With Flaxman Low, the occult-detective field was ready to blossom. The magazines saw there was a winning formula in feigning veracity, and repeated the guise with Allen Upward's "The Ghost Hunters" in The Royal Magazine in 1905 and Jessie Adelaide Middleton's "True Ghost Stories" in Pearson's in 1907.
These ushered in a true Golden Age, which really began with John Silence, Physician Extraordinary by Algernon Blackwood in 1908. With the Silence stories, the two threads of the occult detective come together; he's both a psychic investigator and a doctor, or "physician extraordinary." Like John Bell and Flaxman Low, Silence has devoted years to studying — or perhaps experiencing would be the better word, since he hid himself away from the world for five years — the occult. But, like Samuel Warren's investigator, Silence is also a genuine doctor, interested in psychic afflictions, though he has no consulting rooms!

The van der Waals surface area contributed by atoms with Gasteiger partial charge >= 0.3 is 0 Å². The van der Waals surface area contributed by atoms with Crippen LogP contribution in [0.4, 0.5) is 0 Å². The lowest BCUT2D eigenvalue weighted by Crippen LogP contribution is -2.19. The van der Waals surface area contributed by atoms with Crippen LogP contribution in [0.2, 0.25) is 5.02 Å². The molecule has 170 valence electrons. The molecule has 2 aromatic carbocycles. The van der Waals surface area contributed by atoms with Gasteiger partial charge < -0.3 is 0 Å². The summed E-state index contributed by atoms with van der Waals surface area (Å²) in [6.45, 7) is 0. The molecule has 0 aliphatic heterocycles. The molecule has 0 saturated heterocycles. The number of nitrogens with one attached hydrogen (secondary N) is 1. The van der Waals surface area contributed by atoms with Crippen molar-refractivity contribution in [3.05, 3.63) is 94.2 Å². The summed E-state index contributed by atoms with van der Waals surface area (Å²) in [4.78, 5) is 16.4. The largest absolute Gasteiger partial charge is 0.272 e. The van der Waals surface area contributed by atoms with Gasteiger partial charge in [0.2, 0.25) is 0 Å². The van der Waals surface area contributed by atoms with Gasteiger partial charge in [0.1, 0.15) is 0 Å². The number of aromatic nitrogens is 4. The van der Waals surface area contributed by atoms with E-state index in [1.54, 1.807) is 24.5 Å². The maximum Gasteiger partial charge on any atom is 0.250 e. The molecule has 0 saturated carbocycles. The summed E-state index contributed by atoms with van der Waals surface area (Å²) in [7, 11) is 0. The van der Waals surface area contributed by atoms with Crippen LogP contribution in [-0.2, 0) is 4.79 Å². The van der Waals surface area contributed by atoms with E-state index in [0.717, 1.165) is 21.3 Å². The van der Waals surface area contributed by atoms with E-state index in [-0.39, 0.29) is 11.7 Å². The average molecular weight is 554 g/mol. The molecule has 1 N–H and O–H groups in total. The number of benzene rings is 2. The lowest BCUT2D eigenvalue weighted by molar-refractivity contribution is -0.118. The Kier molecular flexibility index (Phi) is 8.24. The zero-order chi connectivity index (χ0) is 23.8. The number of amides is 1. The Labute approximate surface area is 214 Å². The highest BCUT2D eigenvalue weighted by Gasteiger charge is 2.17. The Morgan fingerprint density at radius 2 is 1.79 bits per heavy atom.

Blackwood's publisher, Eveleigh Nash, gave John Silence huge publicity, which led to not only significant sales and the chance for Blackwood to become a full-time writer, but also sealed the reputation on the occult detective. The floodgates opened and, over the next two decades, almost every popular magazine featured a psychic sleuth.